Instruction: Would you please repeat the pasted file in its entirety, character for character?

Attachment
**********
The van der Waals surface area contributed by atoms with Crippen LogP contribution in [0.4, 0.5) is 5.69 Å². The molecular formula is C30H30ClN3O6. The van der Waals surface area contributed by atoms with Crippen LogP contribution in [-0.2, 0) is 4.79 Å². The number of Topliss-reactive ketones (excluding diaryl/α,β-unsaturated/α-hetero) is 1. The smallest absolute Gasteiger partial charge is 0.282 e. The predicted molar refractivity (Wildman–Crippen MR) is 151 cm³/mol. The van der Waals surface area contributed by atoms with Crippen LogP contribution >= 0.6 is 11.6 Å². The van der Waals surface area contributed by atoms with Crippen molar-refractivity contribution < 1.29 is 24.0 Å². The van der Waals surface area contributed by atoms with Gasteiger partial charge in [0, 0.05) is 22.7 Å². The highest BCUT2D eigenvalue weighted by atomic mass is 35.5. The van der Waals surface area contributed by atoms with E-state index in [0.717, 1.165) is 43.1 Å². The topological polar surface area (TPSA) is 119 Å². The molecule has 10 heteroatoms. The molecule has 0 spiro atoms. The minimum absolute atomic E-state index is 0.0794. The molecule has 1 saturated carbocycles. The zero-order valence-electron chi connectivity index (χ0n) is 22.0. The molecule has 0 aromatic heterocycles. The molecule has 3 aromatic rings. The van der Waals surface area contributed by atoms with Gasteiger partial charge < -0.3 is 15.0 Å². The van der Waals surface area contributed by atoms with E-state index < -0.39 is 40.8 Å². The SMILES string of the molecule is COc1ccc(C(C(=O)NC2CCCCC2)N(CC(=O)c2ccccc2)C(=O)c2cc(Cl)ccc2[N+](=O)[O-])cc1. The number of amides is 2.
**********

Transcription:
The van der Waals surface area contributed by atoms with Crippen LogP contribution in [0.4, 0.5) is 5.69 Å². The molecular formula is C30H30ClN3O6. The van der Waals surface area contributed by atoms with Crippen LogP contribution in [-0.2, 0) is 4.79 Å². The number of Topliss-reactive ketones (excluding diaryl/α,β-unsaturated/α-hetero) is 1. The smallest absolute Gasteiger partial charge is 0.282 e. The predicted molar refractivity (Wildman–Crippen MR) is 151 cm³/mol. The van der Waals surface area contributed by atoms with Crippen LogP contribution >= 0.6 is 11.6 Å². The van der Waals surface area contributed by atoms with Crippen molar-refractivity contribution < 1.29 is 24.0 Å². The van der Waals surface area contributed by atoms with Gasteiger partial charge in [0, 0.05) is 22.7 Å². The highest BCUT2D eigenvalue weighted by atomic mass is 35.5. The van der Waals surface area contributed by atoms with E-state index in [0.717, 1.165) is 43.1 Å². The topological polar surface area (TPSA) is 119 Å². The molecule has 10 heteroatoms. The molecule has 0 spiro atoms. The minimum absolute atomic E-state index is 0.0794. The molecule has 1 saturated carbocycles. The zero-order valence-electron chi connectivity index (χ0n) is 22.0. The molecule has 0 aromatic heterocycles. The molecule has 3 aromatic rings. The van der Waals surface area contributed by atoms with Gasteiger partial charge < -0.3 is 15.0 Å². The van der Waals surface area contributed by atoms with E-state index < -0.39 is 40.8 Å². The SMILES string of the molecule is COc1ccc(C(C(=O)NC2CCCCC2)N(CC(=O)c2ccccc2)C(=O)c2cc(Cl)ccc2[N+](=O)[O-])cc1. The number of amides is 2.